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January JADA assesses whether patients recognize erosive tooth wear

January 02, 2020

By Mary Beth Versaci

 January JADA Cover
Dental patients struggle to recognize erosive tooth wear, according to a study published in the January issue of The Journal of the American Dental Association.

The cover story, "Are Dental Patients Able to Perceive Erosive Tooth Wear on Anterior Teeth?: An Internet-Based Survey Assessing Awareness and Related Action," examined patients' ability to identify erosive tooth wear, which is the irreversible loss of dental hard tissue, when compared to sound and carious teeth.

The researchers recruited 623 participants through Amazon's crowdsourcing service, Mechanical Turk, to view images of buccal surfaces of teeth that were sound or had erosive tooth wear or caries. Participants reported whether they thought a dental condition existed, how likely they would be to seek care and how esthetically attractive they found the teeth. Teeth with erosive wear or caries included those with initial, moderate or severe signs of disease.

Participants had difficulty recognizing erosive tooth wear in general and compared to sound and carious teeth at each level of severity, and they were less likely to schedule a dental appointment for care or treatment of teeth with erosive wear than caries at each level as well. Participants also found erosive tooth wear more esthetically attractive than caries at each level of severity and initial erosive tooth wear more attractive than sound teeth.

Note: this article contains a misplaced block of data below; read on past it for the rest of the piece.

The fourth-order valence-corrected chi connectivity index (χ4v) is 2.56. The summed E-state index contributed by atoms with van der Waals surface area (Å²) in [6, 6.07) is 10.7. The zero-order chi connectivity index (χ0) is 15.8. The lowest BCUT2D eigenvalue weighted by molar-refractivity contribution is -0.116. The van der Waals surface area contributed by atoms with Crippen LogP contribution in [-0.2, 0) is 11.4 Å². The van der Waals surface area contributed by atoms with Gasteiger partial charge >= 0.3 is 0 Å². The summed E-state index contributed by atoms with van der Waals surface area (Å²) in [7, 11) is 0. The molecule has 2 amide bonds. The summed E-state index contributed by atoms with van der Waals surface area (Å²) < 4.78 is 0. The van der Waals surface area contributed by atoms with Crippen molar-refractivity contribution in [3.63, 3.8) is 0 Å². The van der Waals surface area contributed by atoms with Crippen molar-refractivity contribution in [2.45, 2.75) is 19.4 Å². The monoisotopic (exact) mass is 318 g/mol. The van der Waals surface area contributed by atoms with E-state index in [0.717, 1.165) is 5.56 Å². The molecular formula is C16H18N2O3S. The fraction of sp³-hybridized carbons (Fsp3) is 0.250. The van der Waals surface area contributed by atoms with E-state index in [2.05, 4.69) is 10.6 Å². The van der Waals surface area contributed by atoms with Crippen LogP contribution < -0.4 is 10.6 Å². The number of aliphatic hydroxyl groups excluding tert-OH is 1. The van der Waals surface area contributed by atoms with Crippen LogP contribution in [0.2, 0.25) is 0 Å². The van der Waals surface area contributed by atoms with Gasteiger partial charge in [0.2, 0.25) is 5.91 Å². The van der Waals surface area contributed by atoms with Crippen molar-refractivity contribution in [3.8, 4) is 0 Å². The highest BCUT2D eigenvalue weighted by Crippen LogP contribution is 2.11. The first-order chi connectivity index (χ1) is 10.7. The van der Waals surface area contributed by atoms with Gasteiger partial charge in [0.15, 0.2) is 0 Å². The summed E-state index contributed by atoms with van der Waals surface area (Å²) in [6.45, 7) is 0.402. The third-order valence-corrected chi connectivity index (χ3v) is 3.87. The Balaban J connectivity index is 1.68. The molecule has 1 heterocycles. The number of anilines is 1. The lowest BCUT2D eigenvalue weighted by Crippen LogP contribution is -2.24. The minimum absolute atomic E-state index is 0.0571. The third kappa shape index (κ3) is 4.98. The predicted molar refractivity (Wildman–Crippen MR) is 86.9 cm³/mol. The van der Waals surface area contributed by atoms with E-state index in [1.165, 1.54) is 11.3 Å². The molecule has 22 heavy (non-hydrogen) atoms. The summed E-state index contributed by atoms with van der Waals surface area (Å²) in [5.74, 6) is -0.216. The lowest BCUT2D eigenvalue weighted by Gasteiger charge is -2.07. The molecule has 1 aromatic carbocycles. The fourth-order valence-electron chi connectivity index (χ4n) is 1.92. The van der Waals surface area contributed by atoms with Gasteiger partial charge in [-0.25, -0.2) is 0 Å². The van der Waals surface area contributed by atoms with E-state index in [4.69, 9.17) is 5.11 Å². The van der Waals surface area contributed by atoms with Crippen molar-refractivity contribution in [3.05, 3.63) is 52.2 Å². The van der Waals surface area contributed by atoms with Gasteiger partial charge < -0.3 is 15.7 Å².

Erosive tooth wear is an underdiagnosed condition in the U.S., most likely because of a lack of awareness among dental professionals and the lay public, said co-principal investigator Gerardo Maupomé, Ph.D., associate dean for research at the Indiana University Richard M. Fairbanks School of Public Health.

Dr. Maupomé and Dr. Anderson Hara, Ph.D., co-principal investigator and director of the cariology division of the cariology, operative dentistry and dental public health department at the IU School of Dentistry, led the research group, which also included Adam Hirsh, Ph.D., from the Indiana University-Purdue University Indianapolis School of Science, and Dr. Joana Carvalho, Ph.D., from the Catholic University of Louvain in Belgium. The lead author of the article was Micah Goldfarb, Ph.D., now with Ipsos Behavioral Science Center in New York.

"Findings from this study will serve as an important stepping stone to understand how the lay public identify erosive tooth wear," Drs. Maupomé and Hara said. "Erosive tooth wear appears to be considerably out of the radar. We think it is important to understand how much exists in the U.S. population and why."

The study is one of the first investigations into lay perceptions of erosive tooth wear, Dr. Maupomé said.

Other articles in the January issue of JADA discuss the barriers involved in applying evidence-based dentistry principles, patient preferences on sharing private information in dental settings and the incidence of oropharyngeal cancer and rate of human papillomavirus vaccination coverage in Florida.

Every month, JADA articles are published online at in advance of the print publication.